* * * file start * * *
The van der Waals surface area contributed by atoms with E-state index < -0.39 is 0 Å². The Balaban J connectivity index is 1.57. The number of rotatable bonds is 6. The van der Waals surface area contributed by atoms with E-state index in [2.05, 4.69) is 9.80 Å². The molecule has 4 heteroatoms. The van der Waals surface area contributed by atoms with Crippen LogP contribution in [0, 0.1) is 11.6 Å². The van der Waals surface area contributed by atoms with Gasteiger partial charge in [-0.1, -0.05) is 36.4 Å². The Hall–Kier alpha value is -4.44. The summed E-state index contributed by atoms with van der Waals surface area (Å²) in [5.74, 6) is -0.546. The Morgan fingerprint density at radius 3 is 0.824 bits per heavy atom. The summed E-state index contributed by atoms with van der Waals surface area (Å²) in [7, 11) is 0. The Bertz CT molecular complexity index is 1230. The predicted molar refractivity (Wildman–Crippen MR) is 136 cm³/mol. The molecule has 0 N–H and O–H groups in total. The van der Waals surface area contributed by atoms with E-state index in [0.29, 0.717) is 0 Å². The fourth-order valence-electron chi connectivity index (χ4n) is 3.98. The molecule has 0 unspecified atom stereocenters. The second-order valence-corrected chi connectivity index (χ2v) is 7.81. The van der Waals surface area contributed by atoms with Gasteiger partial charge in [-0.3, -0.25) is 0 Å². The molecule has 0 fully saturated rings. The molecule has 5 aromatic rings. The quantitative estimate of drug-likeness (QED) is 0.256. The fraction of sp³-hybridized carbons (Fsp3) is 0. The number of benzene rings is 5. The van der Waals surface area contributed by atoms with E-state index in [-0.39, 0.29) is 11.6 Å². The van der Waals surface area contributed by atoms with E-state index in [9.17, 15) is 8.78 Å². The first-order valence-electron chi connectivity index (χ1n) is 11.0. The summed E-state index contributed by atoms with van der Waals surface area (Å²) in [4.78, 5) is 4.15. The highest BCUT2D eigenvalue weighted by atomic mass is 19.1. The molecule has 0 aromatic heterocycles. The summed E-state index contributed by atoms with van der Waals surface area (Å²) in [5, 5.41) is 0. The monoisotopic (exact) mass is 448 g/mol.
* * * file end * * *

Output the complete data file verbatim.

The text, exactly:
The van der Waals surface area contributed by atoms with E-state index < -0.39 is 0 Å². The Balaban J connectivity index is 1.57. The number of rotatable bonds is 6. The van der Waals surface area contributed by atoms with E-state index in [2.05, 4.69) is 9.80 Å². The molecule has 4 heteroatoms. The van der Waals surface area contributed by atoms with Crippen LogP contribution in [0, 0.1) is 11.6 Å². The van der Waals surface area contributed by atoms with Gasteiger partial charge in [-0.1, -0.05) is 36.4 Å². The Hall–Kier alpha value is -4.44. The summed E-state index contributed by atoms with van der Waals surface area (Å²) in [5.74, 6) is -0.546. The Morgan fingerprint density at radius 3 is 0.824 bits per heavy atom. The summed E-state index contributed by atoms with van der Waals surface area (Å²) in [7, 11) is 0. The Bertz CT molecular complexity index is 1230. The predicted molar refractivity (Wildman–Crippen MR) is 136 cm³/mol. The molecule has 0 N–H and O–H groups in total. The van der Waals surface area contributed by atoms with E-state index in [0.29, 0.717) is 0 Å². The fourth-order valence-electron chi connectivity index (χ4n) is 3.98. The molecule has 0 unspecified atom stereocenters. The second-order valence-corrected chi connectivity index (χ2v) is 7.81. The van der Waals surface area contributed by atoms with Gasteiger partial charge in [-0.3, -0.25) is 0 Å². The molecule has 0 fully saturated rings. The molecule has 5 aromatic rings. The quantitative estimate of drug-likeness (QED) is 0.256. The fraction of sp³-hybridized carbons (Fsp3) is 0. The number of benzene rings is 5. The van der Waals surface area contributed by atoms with E-state index in [-0.39, 0.29) is 11.6 Å². The van der Waals surface area contributed by atoms with E-state index in [9.17, 15) is 8.78 Å². The first-order valence-electron chi connectivity index (χ1n) is 11.0. The summed E-state index contributed by atoms with van der Waals surface area (Å²) in [4.78, 5) is 4.15. The highest BCUT2D eigenvalue weighted by atomic mass is 19.1. The molecule has 0 aromatic heterocycles. The summed E-state index contributed by atoms with van der Waals surface area (Å²) in [5, 5.41) is 0. The monoisotopic (exact) mass is 448 g/mol.